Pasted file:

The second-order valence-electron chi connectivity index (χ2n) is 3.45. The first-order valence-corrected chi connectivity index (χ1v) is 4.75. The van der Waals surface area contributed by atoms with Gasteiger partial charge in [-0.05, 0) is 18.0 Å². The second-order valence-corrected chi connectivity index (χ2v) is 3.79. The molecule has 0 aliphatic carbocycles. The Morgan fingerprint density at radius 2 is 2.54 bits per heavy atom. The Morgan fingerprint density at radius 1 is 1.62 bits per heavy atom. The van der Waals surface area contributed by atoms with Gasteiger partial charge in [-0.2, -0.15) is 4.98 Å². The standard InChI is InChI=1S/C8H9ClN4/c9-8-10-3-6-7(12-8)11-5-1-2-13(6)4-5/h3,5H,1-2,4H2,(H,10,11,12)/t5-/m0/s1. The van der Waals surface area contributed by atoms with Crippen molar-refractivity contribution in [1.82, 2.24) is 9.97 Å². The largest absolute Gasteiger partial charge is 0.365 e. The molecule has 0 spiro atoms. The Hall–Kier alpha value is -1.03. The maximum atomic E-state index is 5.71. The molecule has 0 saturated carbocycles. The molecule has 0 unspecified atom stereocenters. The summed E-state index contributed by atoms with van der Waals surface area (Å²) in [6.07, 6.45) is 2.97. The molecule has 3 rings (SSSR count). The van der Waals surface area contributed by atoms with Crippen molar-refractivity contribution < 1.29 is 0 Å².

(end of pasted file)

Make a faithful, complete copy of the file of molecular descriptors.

The second-order valence-electron chi connectivity index (χ2n) is 3.45. The first-order valence-corrected chi connectivity index (χ1v) is 4.75. The van der Waals surface area contributed by atoms with Gasteiger partial charge in [-0.05, 0) is 18.0 Å². The second-order valence-corrected chi connectivity index (χ2v) is 3.79. The molecule has 0 aliphatic carbocycles. The Morgan fingerprint density at radius 2 is 2.54 bits per heavy atom. The Morgan fingerprint density at radius 1 is 1.62 bits per heavy atom. The van der Waals surface area contributed by atoms with Gasteiger partial charge in [-0.2, -0.15) is 4.98 Å². The standard InChI is InChI=1S/C8H9ClN4/c9-8-10-3-6-7(12-8)11-5-1-2-13(6)4-5/h3,5H,1-2,4H2,(H,10,11,12)/t5-/m0/s1. The van der Waals surface area contributed by atoms with Crippen molar-refractivity contribution in [1.82, 2.24) is 9.97 Å². The largest absolute Gasteiger partial charge is 0.365 e. The molecule has 0 spiro atoms. The Hall–Kier alpha value is -1.03. The maximum atomic E-state index is 5.71. The molecule has 0 saturated carbocycles. The molecule has 0 unspecified atom stereocenters. The summed E-state index contributed by atoms with van der Waals surface area (Å²) in [6.07, 6.45) is 2.97. The molecule has 3 rings (SSSR count). The van der Waals surface area contributed by atoms with Crippen molar-refractivity contribution < 1.29 is 0 Å².